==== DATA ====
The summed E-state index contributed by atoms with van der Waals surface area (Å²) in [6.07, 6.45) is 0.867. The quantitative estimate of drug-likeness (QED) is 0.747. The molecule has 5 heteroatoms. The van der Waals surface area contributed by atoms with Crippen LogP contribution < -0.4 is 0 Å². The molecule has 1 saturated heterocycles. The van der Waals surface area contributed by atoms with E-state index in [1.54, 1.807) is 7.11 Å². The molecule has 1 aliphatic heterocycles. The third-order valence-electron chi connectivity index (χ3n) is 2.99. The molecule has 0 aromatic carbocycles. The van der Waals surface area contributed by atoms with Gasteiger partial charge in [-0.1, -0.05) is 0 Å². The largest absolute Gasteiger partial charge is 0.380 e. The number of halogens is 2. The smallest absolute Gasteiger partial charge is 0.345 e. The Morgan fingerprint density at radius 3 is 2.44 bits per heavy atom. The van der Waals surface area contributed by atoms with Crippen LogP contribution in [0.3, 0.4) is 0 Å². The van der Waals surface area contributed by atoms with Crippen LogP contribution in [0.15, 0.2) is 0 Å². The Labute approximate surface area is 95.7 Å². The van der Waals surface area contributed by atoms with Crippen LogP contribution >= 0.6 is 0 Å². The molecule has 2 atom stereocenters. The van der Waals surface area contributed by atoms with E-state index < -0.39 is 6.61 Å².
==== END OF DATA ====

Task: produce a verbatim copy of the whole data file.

The summed E-state index contributed by atoms with van der Waals surface area (Å²) in [6.07, 6.45) is 0.867. The quantitative estimate of drug-likeness (QED) is 0.747. The molecule has 5 heteroatoms. The van der Waals surface area contributed by atoms with Crippen LogP contribution < -0.4 is 0 Å². The molecule has 1 saturated heterocycles. The van der Waals surface area contributed by atoms with E-state index in [1.54, 1.807) is 7.11 Å². The molecule has 1 aliphatic heterocycles. The third-order valence-electron chi connectivity index (χ3n) is 2.99. The molecule has 0 aromatic carbocycles. The van der Waals surface area contributed by atoms with Gasteiger partial charge in [-0.1, -0.05) is 0 Å². The largest absolute Gasteiger partial charge is 0.380 e. The number of halogens is 2. The smallest absolute Gasteiger partial charge is 0.345 e. The Morgan fingerprint density at radius 3 is 2.44 bits per heavy atom. The van der Waals surface area contributed by atoms with Crippen LogP contribution in [0.3, 0.4) is 0 Å². The van der Waals surface area contributed by atoms with Crippen LogP contribution in [0.15, 0.2) is 0 Å². The Labute approximate surface area is 95.7 Å². The van der Waals surface area contributed by atoms with Crippen LogP contribution >= 0.6 is 0 Å². The molecule has 2 atom stereocenters. The van der Waals surface area contributed by atoms with E-state index < -0.39 is 6.61 Å².